After long time I visited your blog. I am really happy to know that you are still updating blogs in different ways. As I said before I appriciate your bloging style. well presented. keep in touch. your friend
Narendra

B.J. Dummali on August 7, 2009 at 6:49 AM said...

Yea bro it's really so sad history about Japan, I dunno full history but now i got some details from your blog Thanks for Info.

AP said...

A very good, concise, informative and well presented article. I have a question though, do you think the US decision justified in dropping atomic bombs on Hiroshima and Nagasaki?

Gyanendra Kumar Jha said...

Dear Dai,
Its quite pity that we human ourselves are enemies to each other. Sometimes devil thought of ours do not want let a single creature alive!!It was the day of 6 Aug of 1945, when the world witnessed one of the ever devastating bomb attack on hiroshima! Bhaiya you have realy memorised us that day! I pray not to happen such a thing ever after!! Your writing and the posted pictures truely reflects what had happened to the world that day! It was great reading the blog! Fantastic!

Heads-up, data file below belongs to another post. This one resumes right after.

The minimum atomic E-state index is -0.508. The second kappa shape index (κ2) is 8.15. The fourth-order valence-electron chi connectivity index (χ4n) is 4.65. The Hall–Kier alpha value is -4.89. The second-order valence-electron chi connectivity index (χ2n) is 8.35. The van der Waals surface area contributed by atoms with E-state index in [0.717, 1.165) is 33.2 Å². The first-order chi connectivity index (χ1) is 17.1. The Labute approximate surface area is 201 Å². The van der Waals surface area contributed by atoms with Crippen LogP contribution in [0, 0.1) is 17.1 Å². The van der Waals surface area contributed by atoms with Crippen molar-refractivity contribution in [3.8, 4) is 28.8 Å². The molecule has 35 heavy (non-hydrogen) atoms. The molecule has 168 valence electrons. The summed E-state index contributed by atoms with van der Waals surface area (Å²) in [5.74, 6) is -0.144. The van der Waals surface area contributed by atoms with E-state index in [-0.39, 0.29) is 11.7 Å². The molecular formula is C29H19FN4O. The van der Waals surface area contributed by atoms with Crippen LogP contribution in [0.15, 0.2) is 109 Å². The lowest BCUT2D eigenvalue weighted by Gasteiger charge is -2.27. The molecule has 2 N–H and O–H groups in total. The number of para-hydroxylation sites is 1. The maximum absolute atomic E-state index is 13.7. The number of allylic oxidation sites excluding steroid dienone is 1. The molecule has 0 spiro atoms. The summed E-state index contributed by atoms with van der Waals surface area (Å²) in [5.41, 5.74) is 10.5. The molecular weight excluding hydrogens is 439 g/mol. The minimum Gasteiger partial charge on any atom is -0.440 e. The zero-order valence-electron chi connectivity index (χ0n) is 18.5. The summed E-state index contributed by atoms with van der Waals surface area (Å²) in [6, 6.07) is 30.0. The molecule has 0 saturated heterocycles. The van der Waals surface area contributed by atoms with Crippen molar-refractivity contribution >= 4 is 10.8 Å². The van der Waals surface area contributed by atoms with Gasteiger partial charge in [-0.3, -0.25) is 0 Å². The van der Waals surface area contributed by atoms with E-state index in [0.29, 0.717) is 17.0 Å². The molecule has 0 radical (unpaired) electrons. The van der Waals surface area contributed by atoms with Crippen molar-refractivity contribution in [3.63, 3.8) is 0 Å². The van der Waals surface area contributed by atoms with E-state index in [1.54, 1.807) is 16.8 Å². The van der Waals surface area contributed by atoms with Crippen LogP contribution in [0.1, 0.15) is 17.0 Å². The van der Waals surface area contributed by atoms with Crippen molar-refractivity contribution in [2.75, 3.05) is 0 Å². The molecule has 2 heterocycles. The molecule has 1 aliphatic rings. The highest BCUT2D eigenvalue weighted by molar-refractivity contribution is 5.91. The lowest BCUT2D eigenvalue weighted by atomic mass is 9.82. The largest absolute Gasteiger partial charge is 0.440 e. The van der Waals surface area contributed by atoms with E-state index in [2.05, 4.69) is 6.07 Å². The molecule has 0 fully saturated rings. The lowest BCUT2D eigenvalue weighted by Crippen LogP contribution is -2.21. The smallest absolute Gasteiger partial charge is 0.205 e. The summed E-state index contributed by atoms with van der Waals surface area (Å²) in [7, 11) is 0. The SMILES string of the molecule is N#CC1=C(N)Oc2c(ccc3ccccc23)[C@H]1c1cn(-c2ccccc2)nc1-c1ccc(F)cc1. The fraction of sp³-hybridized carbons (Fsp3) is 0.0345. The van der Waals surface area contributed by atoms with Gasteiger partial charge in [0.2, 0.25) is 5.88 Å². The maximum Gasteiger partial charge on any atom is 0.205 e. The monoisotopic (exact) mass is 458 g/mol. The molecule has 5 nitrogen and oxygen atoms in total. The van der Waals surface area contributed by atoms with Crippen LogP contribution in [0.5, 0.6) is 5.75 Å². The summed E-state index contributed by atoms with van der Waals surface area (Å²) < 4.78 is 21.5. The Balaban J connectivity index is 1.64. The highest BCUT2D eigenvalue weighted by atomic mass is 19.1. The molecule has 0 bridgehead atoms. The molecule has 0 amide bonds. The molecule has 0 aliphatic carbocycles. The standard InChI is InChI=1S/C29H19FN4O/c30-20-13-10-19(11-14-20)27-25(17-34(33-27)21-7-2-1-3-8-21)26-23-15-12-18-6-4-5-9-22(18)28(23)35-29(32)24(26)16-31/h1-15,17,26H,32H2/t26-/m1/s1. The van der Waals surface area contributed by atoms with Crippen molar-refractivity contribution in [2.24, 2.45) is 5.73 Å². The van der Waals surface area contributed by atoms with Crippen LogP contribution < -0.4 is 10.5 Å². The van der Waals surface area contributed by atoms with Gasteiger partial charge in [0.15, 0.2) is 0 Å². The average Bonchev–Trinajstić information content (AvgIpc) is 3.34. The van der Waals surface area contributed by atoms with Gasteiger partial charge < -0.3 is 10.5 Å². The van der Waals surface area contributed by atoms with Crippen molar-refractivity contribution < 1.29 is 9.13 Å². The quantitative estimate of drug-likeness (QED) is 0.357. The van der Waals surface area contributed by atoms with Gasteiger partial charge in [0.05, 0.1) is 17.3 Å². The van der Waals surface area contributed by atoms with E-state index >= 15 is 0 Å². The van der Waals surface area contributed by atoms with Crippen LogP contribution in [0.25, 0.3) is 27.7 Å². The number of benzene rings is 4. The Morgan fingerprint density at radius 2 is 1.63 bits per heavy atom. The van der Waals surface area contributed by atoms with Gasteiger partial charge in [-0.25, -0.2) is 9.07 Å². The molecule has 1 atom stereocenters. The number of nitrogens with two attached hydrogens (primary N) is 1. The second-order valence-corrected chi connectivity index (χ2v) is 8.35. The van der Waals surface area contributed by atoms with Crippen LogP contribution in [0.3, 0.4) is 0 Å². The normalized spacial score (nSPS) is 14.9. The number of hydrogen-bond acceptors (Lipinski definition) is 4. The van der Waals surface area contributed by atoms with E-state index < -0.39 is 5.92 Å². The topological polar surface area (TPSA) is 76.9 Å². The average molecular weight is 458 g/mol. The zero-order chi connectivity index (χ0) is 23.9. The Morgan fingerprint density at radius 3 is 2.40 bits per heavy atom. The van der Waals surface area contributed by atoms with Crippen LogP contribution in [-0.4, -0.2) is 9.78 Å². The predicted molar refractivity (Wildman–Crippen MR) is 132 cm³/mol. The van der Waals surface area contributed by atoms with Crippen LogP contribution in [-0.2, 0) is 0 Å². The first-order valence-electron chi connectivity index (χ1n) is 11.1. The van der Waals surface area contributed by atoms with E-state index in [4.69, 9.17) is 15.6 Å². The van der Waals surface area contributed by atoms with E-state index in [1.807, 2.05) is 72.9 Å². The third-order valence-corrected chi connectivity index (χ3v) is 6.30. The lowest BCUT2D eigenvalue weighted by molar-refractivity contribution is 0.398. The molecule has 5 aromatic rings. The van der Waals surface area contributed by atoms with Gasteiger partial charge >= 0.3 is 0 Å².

सूर्य/सिकारु on August 7, 2009 at 10:06 PM said...

Depandra jee. i alreadly read some stories about this historical attak in hirosima n nagasaki 1945(second world war). it is really painful memorised to everyperson . thanx for giving chance to read in details . we pray, that kinds of war never repeat in our human life .

Natsu said...

@ AP, that would be a never-ending debate.

DEEPENDRA on August 12, 2009 at 11:18 PM said...

Narendra ji, welcome back to 'never stop dreaming'! I believe that you will be able to find some time to visit the blog regularly in coming days. looking forward to hear from you again.

B. J. ji, I appreciate your opinion and agree that the history is a sad one. But what is more distressing that no country is willing to give up their nuclear armories even now.